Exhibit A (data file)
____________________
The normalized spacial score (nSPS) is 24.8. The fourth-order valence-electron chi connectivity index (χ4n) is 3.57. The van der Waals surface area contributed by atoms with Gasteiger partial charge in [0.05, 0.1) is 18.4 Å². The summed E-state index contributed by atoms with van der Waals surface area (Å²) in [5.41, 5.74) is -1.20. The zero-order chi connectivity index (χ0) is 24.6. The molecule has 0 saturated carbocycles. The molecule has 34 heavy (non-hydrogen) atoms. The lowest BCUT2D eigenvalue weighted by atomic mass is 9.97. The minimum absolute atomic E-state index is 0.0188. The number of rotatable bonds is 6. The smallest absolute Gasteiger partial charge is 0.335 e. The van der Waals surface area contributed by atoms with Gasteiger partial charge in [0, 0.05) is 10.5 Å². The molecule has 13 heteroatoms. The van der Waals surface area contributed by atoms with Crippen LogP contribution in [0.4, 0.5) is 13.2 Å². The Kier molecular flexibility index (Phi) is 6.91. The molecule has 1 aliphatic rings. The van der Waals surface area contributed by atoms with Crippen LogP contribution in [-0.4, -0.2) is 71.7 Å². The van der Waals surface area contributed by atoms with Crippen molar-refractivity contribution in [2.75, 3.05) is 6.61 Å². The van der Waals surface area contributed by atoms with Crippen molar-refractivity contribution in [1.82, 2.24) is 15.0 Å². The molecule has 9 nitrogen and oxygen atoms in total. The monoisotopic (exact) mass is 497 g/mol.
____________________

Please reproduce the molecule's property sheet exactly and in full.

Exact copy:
The normalized spacial score (nSPS) is 24.8. The fourth-order valence-electron chi connectivity index (χ4n) is 3.57. The van der Waals surface area contributed by atoms with Gasteiger partial charge in [0.05, 0.1) is 18.4 Å². The summed E-state index contributed by atoms with van der Waals surface area (Å²) in [5.41, 5.74) is -1.20. The zero-order chi connectivity index (χ0) is 24.6. The molecule has 0 saturated carbocycles. The molecule has 34 heavy (non-hydrogen) atoms. The lowest BCUT2D eigenvalue weighted by atomic mass is 9.97. The minimum absolute atomic E-state index is 0.0188. The number of rotatable bonds is 6. The smallest absolute Gasteiger partial charge is 0.335 e. The van der Waals surface area contributed by atoms with Gasteiger partial charge in [0, 0.05) is 10.5 Å². The molecule has 13 heteroatoms. The van der Waals surface area contributed by atoms with Crippen LogP contribution in [0.4, 0.5) is 13.2 Å². The Kier molecular flexibility index (Phi) is 6.91. The molecule has 1 aliphatic rings. The van der Waals surface area contributed by atoms with Crippen LogP contribution in [-0.4, -0.2) is 71.7 Å². The van der Waals surface area contributed by atoms with Crippen molar-refractivity contribution in [2.75, 3.05) is 6.61 Å². The van der Waals surface area contributed by atoms with Crippen molar-refractivity contribution in [1.82, 2.24) is 15.0 Å². The molecule has 9 nitrogen and oxygen atoms in total. The monoisotopic (exact) mass is 497 g/mol.